Garry Neill Kennedy is on my top 5 people to meet. What would I say if I sat down for coffee with Mr. Kennedy? Probably nothing that he hasn’t heard before. “Mr. Kennedy, Average Size, Average Colour was my aha moment in conceptual art”, or “Where do you think conceptual art is right now?” and maybe, if I was feeling really corny, I would thank him for the immeasurable contribution to conceptual art, and artouteast.
Until April 1, 2012, the Louise and Reuben-Cohen Art Gallery at the Université de Moncton presents Garry Neill Kennedy: Photoworks 1969 – 2011. Kennedy’s first exhibition focusing on photography aims to foster a better understanding of the work of the artist as a whole and of his contribution to the evolution of contemporary art in Canada and in the Atlantic region.
The Louise and Reuben-Cohen Art Gallery is located at 405 Université Avenue, in the Clément Cormier building on the Université de Moncton campus. Gallery hours are 1 PM to 4:30 PM, Tuesday to Friday, and 1 PM to 4 PM on Saturday and Sunday. Admission is free. For more information on the Louise and Reuben-Cohen Art Gallery and its activities, please visit the web site: www.umoncton.ca/umcm-ga or find us on Facebook. The gallery can be reached by phone: (506) 858-4088 or by email: firstname.lastname@example.org.
Artouteast is back! After a much too long hiatus, what better was to start up with a bang than at the Owens in Sackville, New Brunswick.
Tuck is a multimedia installation by New Brunswick artist D’Arcy Wilson, which explores themes of absence, isolation, and vulnerability in western society’s postcolonial relationship with wildlife. In May 2011 the artist filmed a performance coinciding with a residency at the Banff Centre during which she sang lullabies to the taxidermied animals at the Banff Park Museum National Historic Site. As the artist notes: “This act offers an alternative to the liaison formed between the specimens and their creators (the hunters and taxidermists who prepared them a century ago). Nevertheless, there is perversity in both our actions: the animals were killed for display, and now I propose to sing them to sleep, overlooking their inability to abandon their posts”. The exhibition is accompanied by a brochure by guest-writer Rita McKeough.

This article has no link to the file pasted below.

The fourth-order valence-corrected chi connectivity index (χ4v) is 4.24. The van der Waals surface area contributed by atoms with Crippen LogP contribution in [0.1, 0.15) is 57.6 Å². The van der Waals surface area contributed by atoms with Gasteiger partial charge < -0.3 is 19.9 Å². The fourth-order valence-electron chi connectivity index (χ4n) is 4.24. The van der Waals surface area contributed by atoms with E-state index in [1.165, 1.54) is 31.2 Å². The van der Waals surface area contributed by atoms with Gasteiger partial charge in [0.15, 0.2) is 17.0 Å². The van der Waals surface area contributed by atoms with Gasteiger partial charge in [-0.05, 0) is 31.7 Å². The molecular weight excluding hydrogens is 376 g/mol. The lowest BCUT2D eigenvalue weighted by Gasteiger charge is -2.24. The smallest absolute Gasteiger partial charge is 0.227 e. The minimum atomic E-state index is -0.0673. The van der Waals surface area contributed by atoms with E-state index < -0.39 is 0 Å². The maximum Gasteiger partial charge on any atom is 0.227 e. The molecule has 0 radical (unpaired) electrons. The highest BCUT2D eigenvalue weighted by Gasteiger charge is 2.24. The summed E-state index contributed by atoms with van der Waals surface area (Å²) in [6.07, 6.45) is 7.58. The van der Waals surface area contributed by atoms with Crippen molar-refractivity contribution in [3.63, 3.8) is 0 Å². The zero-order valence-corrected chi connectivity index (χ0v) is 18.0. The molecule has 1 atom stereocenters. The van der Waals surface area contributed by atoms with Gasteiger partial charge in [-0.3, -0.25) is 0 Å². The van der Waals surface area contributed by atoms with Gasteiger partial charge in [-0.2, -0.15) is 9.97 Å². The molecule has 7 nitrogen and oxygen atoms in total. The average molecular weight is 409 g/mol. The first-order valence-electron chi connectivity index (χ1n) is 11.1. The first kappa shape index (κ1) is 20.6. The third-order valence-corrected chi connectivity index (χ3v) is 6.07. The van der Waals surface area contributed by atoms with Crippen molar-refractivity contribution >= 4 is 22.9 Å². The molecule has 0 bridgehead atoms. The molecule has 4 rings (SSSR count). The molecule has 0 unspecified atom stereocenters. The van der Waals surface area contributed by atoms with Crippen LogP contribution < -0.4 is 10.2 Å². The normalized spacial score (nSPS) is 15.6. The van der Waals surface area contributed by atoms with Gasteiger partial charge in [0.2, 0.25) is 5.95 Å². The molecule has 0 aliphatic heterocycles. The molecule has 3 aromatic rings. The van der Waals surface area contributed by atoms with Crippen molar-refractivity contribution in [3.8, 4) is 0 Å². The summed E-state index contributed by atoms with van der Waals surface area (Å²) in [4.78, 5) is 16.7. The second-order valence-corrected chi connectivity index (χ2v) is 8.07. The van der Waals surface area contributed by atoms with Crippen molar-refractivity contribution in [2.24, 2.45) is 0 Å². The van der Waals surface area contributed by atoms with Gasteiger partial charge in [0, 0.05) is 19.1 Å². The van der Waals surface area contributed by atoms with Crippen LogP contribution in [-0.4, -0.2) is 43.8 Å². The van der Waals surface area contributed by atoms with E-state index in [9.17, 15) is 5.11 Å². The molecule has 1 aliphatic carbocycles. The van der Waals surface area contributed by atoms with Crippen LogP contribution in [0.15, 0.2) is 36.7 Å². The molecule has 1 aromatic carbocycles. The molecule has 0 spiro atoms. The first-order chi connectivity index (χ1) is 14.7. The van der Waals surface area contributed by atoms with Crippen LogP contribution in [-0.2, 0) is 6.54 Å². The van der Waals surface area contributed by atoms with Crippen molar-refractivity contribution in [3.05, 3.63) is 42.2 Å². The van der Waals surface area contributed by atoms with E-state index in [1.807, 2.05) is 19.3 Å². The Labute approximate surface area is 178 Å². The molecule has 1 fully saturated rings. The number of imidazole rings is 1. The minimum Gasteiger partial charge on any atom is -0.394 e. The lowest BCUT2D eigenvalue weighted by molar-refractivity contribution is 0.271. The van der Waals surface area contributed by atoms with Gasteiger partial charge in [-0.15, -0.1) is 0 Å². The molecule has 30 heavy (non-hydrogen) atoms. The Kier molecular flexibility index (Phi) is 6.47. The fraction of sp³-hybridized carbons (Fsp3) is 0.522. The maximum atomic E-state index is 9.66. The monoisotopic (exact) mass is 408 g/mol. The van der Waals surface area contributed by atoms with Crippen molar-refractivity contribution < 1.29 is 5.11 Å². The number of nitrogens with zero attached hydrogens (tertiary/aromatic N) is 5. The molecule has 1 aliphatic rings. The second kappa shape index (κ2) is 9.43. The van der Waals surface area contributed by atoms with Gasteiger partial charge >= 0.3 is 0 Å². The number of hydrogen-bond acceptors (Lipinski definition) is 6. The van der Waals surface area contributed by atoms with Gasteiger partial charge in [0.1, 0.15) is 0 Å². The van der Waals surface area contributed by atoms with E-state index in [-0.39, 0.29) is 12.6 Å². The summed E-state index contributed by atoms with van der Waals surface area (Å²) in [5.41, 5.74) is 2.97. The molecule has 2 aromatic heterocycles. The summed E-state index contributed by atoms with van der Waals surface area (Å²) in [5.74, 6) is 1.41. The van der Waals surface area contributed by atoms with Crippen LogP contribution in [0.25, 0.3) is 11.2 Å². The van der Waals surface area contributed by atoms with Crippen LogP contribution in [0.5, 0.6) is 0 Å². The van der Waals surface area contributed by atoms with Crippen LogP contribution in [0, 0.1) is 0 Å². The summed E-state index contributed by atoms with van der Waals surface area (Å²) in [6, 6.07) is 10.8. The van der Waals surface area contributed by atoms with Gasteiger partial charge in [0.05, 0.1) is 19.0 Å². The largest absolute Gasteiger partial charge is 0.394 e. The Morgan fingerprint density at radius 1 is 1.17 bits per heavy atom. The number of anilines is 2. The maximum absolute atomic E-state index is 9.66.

Earth Skins: Three Decades of Drawing is a retrospective exhibition which documents the production of Halifax artist Susan Wood, whose practice is devoted primarily to drawing. Her work of the past decade embodies the idea of finitude, reflecting on mortality and loss. A range of graphic techniques, often on textured handmade papers, begins within the frameworks of geography, museology and botanical illustration and broadens into an appreciation of the drawings as metaphors of entropy and death. This exhibition includes the dramatic series Devil’s Purse (1985) and Dress (1989-91), which were inspired by various stages of women’s corporeal experiences. The exhibition has been organized by the Mount St. Vincent University Art Gallery, guest curated by Susan Gibson Garvey.
Both exhibitions run from January 13th until February 26th 2012.
Visit the Owens Art Gallery Website for more information.